Oh, I am sure of that. But the right hon. gentleman was the one who introduced another world. He introduced a world of unreality which did not have any relation to the bill. He told us about the transactions with the Avro company, the difficulties that were encountered there, the intervention of the government and the fact that it persuaded the parent company in Britain to appoint someone of the government's choice to run that operation. There is nothing in this act that was needed. None of these wide powers were called for, no order was passed under the act, nor was the threat of this act necessary. This government was the only real purchaser of those aircraft, and as a matter of fact the minister is ridiculing the house and the members of the house when he suggests to us that he needed any act of this kind to persuade them what to do. All he had to do was point out to them that otherwise the government was not prepared to deal with them, and they had no choice but to follow his request.
This government was the one taking the planes that were to be produced. In any event, in an operation involving a total of $122 million would it have been too much to have called the members of parliament together to deal with any emergency that might have arisen if that in fact had been necessary? I do not believe for a moment it would have been necessary, but if it had been we could have met. It would be much better if we did meet; and it would be much
Defence Production Act better if, for the purpose of that meeting, some of the aircraft that are used for less suitable purposes were employed for the purpose of bringing members of parliament to this house. I think that argument only emphasizes the unreality of the demands in connection with this act. The minister went on to say, as found at page 5377 of Hansard: If at this stage anyone knows what the argument against the bill is I am sure that I cannot be one of that number.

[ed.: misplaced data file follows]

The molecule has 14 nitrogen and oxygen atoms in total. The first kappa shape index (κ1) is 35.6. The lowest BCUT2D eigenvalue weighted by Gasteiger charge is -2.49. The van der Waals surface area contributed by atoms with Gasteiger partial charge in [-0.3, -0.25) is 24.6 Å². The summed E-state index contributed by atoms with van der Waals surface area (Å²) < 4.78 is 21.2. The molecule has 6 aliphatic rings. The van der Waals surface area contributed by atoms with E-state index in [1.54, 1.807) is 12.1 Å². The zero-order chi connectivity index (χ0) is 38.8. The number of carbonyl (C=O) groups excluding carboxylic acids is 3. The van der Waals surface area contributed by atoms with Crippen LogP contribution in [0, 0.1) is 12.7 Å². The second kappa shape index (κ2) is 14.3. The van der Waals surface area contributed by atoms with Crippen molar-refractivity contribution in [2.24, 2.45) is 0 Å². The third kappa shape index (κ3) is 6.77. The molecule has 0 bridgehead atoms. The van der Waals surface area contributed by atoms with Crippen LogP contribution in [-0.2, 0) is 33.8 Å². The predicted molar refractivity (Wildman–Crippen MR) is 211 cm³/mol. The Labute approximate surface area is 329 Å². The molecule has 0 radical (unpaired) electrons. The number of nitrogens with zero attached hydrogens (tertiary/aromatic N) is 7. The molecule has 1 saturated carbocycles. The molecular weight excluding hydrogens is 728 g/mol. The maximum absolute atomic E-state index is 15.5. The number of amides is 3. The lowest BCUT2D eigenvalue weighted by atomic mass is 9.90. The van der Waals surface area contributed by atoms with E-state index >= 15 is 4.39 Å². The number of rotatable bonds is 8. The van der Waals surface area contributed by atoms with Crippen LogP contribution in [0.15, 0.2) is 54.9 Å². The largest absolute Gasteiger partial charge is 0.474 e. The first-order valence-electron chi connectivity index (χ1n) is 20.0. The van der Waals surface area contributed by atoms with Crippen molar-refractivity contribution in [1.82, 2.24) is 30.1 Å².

Unfortunately, Mr. Speaker, that statement has been one of the things that has contributed to this long debate, because the minister has not understood what the objection is. He has failed to realize that the objection is that the government has not carried out what it said it would, that the government has not removed those powers which it said should not be continuing powers. Again I simply want to place the exact words of the minister on record, because they draw a picture of that invisible club which the minister likes to use and which cannot be placed on the table. With reference to the rights and the powers under this act, these were his words as recorded at page 5378:
That right is not being used formally at the moment, but it is being used informally.
I had thought, Mr. Speaker, that the rule of law suggested that people knew what they could do and what they could not do, but the minister tells us they do not even bother to define what the duties are. They just use this club informally and in a way, of course, that they believe will produce results. Then we were told about a highly complicated gun. Where on earth is there a single place that this act applies to that highly complicated gun? That gun is going to take years to develop. He referred also to guided missiles.
Subtopic: AMENDMENTS RESPECTING SALARY OF MINISTER AND EXPIRY OF ACT